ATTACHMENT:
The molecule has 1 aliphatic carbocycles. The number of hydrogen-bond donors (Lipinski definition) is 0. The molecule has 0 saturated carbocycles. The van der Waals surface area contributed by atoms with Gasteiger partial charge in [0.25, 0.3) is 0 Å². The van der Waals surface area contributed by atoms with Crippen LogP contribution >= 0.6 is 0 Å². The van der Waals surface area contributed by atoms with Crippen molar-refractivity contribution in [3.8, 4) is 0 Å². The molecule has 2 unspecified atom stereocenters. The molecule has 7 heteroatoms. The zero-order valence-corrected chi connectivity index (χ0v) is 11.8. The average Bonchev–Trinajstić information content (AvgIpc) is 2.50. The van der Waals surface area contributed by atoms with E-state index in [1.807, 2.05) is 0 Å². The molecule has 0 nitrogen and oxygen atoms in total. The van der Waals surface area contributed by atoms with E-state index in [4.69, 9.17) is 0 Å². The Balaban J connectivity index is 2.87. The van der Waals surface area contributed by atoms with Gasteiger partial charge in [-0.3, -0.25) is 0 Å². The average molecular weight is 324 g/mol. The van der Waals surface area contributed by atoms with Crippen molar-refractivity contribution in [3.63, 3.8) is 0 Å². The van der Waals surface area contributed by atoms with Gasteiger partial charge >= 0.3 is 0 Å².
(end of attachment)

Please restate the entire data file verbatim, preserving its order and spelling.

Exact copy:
The molecule has 1 aliphatic carbocycles. The number of hydrogen-bond donors (Lipinski definition) is 0. The molecule has 0 saturated carbocycles. The van der Waals surface area contributed by atoms with Gasteiger partial charge in [0.25, 0.3) is 0 Å². The van der Waals surface area contributed by atoms with Crippen LogP contribution >= 0.6 is 0 Å². The van der Waals surface area contributed by atoms with Crippen molar-refractivity contribution in [3.8, 4) is 0 Å². The molecule has 2 unspecified atom stereocenters. The molecule has 7 heteroatoms. The zero-order valence-corrected chi connectivity index (χ0v) is 11.8. The average Bonchev–Trinajstić information content (AvgIpc) is 2.50. The van der Waals surface area contributed by atoms with E-state index in [1.807, 2.05) is 0 Å². The molecule has 0 nitrogen and oxygen atoms in total. The van der Waals surface area contributed by atoms with E-state index in [4.69, 9.17) is 0 Å². The Balaban J connectivity index is 2.87. The van der Waals surface area contributed by atoms with Gasteiger partial charge in [-0.3, -0.25) is 0 Å². The average molecular weight is 324 g/mol. The van der Waals surface area contributed by atoms with Crippen molar-refractivity contribution in [3.63, 3.8) is 0 Å². The van der Waals surface area contributed by atoms with Gasteiger partial charge >= 0.3 is 0 Å².